On 3rd Feb 1959, 22-year-old Buddy Holly, the Big Bopper, and Ritchie Valens, aged 17, died in a plane crash shortly after takeoff from Clear Lake, Iowa. The pilot of the single-engine Beechcraft Bonanza was also killed. Holly hired the plane after heating problems developed on his tour bus. All three were traveling to Fargo, North Dakota, for the next show on their Winter Dance Party Tour which Holly had planned to make money after the break-up of his band, The Crickets, in the previous year.
The Winter Dance Party Tour was planned to cover 24 cities in just three weeks and Holly would be the biggest headliner. Waylon Jennings, a friend from Lubbock, Texas, and Tommy Allsup joined the tour as backup musicians. Ritchie Valens, probably the hottest of the artists at the time, The Big Bopper, and Dion and the Belmonts made up the list of other performers.
The grueling tour schedule had taken the acts to the Surf Ballroom in Clear Lake, Iowa the previous night. Due to mechanical difficulty with their chartered bus, the group arrived at Surf Ballroom less than two hours before the performance. The ballroom was packed with over 1500 fans, many of whom had driven hundreds of miles on snow-covered roads to see the stars perform.
Buddy was fed up with the chartered bus with its faulty heater, so before the performance, he asked the Surf manager Carroll Anderson about renting a chartered plane to fly him to his next destination in Moorhead, Minnesota. Anderson knew the owner of Dwyer Flying Service in nearby Mason City whom he contacted to arrange the flight. Anderson was not able to get hold of the owner so he called one of the pilots, Roger Peterson, who agreed to take Buddy plus two others to Moorhead.
After the performance, the group got ready to travel to their next show on the tour bus. Holly boarded the 1947 Beechcraft Bonanza aircraft to Fargo, North Dakota, the nearest airport to Moorhead. Two other members of the group had the option to fly with him at $36 per person. Dion didn’t want to pay, but Waylon Jennings was keen to fly with Buddy, but exchanged his seat with J.P. Richardson because he had a cold. Tommy Allsup was included in the group, but Ritchie Valens offered to flip him for the seat since he was ill. The local host of the Winter Dance Party, Bob Hale, flipped the coin. Ritchie called heads and won the toss. Years later, Tommy Alsup would open a dance club named the Heads Up Saloon to commemorate this life-saving coin toss.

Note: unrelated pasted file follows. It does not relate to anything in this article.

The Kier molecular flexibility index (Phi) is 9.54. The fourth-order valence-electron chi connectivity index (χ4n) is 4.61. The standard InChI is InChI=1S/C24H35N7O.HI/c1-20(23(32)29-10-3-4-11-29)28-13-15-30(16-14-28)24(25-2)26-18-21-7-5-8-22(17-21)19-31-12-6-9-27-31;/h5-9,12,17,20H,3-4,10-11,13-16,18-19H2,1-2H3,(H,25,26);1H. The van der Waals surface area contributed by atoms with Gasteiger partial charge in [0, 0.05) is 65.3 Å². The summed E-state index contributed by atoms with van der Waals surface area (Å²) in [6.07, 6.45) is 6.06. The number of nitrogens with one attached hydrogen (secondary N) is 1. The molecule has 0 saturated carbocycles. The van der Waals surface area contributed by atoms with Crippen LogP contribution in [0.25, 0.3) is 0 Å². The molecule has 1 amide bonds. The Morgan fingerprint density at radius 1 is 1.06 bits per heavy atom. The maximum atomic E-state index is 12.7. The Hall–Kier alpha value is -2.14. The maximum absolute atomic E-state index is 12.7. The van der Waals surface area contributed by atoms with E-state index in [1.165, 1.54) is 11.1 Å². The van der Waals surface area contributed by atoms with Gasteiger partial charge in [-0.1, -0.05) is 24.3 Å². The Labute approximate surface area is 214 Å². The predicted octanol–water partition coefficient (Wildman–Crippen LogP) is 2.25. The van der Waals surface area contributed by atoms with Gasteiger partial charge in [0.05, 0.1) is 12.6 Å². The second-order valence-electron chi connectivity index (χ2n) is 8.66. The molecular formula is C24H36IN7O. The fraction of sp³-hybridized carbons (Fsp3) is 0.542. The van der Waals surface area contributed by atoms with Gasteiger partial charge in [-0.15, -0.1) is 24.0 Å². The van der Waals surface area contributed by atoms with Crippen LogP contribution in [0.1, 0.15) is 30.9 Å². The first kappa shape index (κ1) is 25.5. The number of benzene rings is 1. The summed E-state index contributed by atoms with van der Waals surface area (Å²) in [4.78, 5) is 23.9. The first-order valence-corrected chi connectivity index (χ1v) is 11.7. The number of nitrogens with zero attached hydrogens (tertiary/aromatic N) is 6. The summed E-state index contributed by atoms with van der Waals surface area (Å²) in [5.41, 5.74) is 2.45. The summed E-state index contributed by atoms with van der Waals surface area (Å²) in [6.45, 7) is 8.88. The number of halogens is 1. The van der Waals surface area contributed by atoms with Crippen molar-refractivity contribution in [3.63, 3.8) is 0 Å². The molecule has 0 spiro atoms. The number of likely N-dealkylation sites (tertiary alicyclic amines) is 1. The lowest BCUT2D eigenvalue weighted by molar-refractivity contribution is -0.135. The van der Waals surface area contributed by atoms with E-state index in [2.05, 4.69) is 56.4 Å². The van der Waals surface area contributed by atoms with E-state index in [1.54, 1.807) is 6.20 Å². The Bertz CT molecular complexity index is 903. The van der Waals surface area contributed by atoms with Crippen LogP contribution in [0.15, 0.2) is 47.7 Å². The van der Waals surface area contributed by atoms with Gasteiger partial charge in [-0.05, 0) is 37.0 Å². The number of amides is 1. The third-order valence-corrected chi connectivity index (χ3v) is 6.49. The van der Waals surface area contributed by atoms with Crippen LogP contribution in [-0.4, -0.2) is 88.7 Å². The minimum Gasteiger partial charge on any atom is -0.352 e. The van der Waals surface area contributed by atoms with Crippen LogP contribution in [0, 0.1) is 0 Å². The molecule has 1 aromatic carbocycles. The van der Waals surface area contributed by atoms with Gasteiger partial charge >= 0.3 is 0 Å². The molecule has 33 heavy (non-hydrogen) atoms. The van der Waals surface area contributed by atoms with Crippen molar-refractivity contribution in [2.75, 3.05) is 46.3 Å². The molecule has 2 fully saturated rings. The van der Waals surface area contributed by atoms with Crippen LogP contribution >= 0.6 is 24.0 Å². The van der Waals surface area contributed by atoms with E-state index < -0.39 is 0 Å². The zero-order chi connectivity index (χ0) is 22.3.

In his 1996 autobiography, Waylon Jennings stated that he was disappointed that he had to ride in the freezing bus, so his parting remark to Buddy was, “I hope your damn plane crashes!” Jennings said this remark has haunted him ever since then.
The plane took off around 1:00 AM from Mason City Airport into a blinding snowstorm and crashed only minutes later in a cornfield, killing all three musicians and the pilot. Because the plane didn’t catch fire when it crashed, no one noticed the wreckage until the next day, about a quarter mile from the nearest country road.
Early reports from the scene suggest the aircraft spun out of control during a light snowstorm. Only the pilot’s body was found inside the wreckage as the performers were thrown clear on impact.
The Civil Aeronautics Board concluded that the primary cause of the crash was pilot error due to the 21-year-old Peterson’s inability to accurately interpret the newly installed Sperry F3 attitude indicator, which he was forced to rely upon in the poor weather conditions. The theory was that Peterson may have read the gyroscope backwards as a result of vertigo and thought that the plane was gaining altitude when it was actually descending.
Buddy Holly’s body was buried a few days later on 7 February. Services were held in Lubbock, Texas, at the Tabernacle Baptist Church where over a thousand mourners attended the service.
In 1988, Buddy fan Ken Paquette built a monument to the singers, from stainless steel, and placed it at the crash site where the current owners of the land also planted four trees in memory of the victims.
Holly is often described as the most influential of the early rock and roll musicians, and has been cited as such by John Lennon and Paul McCartney (McCartney owns the publishing rights to Holly’s catalog of songs). The death of Holly is now commonly referred to as “the day the music died” after Don McLean immortalised the tragedy with his 1972 hit “American Pie.” McLean has stated that he first learned about Buddy Holly’s death while delivering newspapers on the morning of February 3, 1959, and in his song uses the line, “February made me shiver/with every paper I’d deliver.”